So, the changes of your breasts are normal and will continue to occur.  The decision for a breast lift will be up to you...depending on how much you are bothered about the shape as well as your concerns.  Consult with a board certified plastic surgeon well-versed in breast surgery and s/he will assist you in deciding if a mastopexy will be the right decision for you.  It would be wise to obtain a mammogram prior to surgical consideration as well as get the previous operative report, in order to determine what breast reduction pattern was used so as to maintain viability to your breast.  Thank you for your question!  Hope that this helps.  Best wishes for a wonderful result!

Lewis Albert Andres, MD
Scottsdale Plastic Surgeon
5.0 out of 5 stars 28 reviews

Breast Lifting after Breast Reduction?

{{ voteCount >= 0 ? '+' + (voteCount + 1) : (voteCount + 1) }}

Thank you for the question.

What you are requesting is not unusual and not difficult or risky to perform.  It would be a matter of removal of “excess” skin to tighten up the breast skin envelope.

Please consult with a well experienced board-certified plastic surgeon and check-in with your primary care doctor for medical clearance prior to surgery.

Best wishes.

Breast lift after previous breast reduction

{{ voteCount >= 0 ? '+' + (voteCount + 1) : (voteCount + 1) }}

To me, this sound like you have developed some relaxation of the skin in the lower half of your breasts.  This is sometimes known as "bottoming out".  This is not uncommon following breast reduction.  The nipple stays at approximately the right place, and the skin between the nipple and the crease beneath the breasts lengthens. Sometimes this makes the nipple point upward, and there may be a loss of fullness in the upper portion of the breast.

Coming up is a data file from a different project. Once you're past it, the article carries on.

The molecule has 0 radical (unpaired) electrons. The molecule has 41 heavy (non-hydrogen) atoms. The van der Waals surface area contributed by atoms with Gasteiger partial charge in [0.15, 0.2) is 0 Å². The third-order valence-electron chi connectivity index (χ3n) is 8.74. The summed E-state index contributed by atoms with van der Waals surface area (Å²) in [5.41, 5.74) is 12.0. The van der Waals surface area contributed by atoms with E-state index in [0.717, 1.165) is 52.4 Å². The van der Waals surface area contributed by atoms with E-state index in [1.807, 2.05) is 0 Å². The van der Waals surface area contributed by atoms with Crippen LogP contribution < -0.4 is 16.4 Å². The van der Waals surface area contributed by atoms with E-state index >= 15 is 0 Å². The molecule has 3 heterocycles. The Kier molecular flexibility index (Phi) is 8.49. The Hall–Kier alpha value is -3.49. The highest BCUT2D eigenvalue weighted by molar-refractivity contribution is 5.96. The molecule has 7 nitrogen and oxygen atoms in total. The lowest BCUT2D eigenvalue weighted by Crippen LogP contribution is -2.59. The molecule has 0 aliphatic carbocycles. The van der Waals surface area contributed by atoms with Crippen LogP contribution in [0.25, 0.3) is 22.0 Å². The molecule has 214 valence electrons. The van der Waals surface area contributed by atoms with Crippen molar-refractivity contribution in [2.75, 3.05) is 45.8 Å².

This can often be improved with a modified lift technique, where some extra skin is removed just in the crease area, near the old horizontal breast reduction scar.  It's a much quicker recovery operation with fewer risks than the full breast lift.


All the best,

Secondary Mastopexy (Breast Lift)

{{ voteCount >= 0 ? '+' + (voteCount + 1) : (voteCount + 1) }}

Yes, you may be a good candidate for a secondary mastopexy (breast lift).  In general, the same incisions can be used to perform the lift as your precious surgery.  It all really depends on your anatomy and the results you are looking to achieve.  In consultation, your surgeon will be able to evaluate your previous surgery and help plan your secondary procedure.


Good luck.

Correcting Sagging Breasts in a Woman in her 60's with history of Previous Breast Reduction

{{ voteCount >= 0 ? '+' + (voteCount + 1) : (voteCount + 1) }}

Regarding: "Previous Breast Reduction, Now in my 60's. I Am Considering a Lift. What Are my Options?
are my options? My nipple is in the right place but the bottom of my breasts are sagging

Are you happy with your breast SIZE? if you are, then all you would need is a Breast Lift which would be limited to using the vertical limb of the old breast reduction. your surgeon would like to see the operative note from the original surgery. This would guide him on WHICH Breast Reduction method was used and where the blood supply to the nipple was based on.

If you are NOT happy with your breast size, you mar benefit from a breast augmentation with a lift.

If you are otherwise healthy, either one of these options can be done safely and result in attractive results.

Dr. Peter Aldea

Peter A. Aldea, MD
Memphis Plastic Surgeon

These answers are for educational purposes and should not be relied upon as a substitute for medical advice you may receive from your physician. If you have a medical emergency, please call 911. These answers do not constitute or initiate a patient/doctor relationship.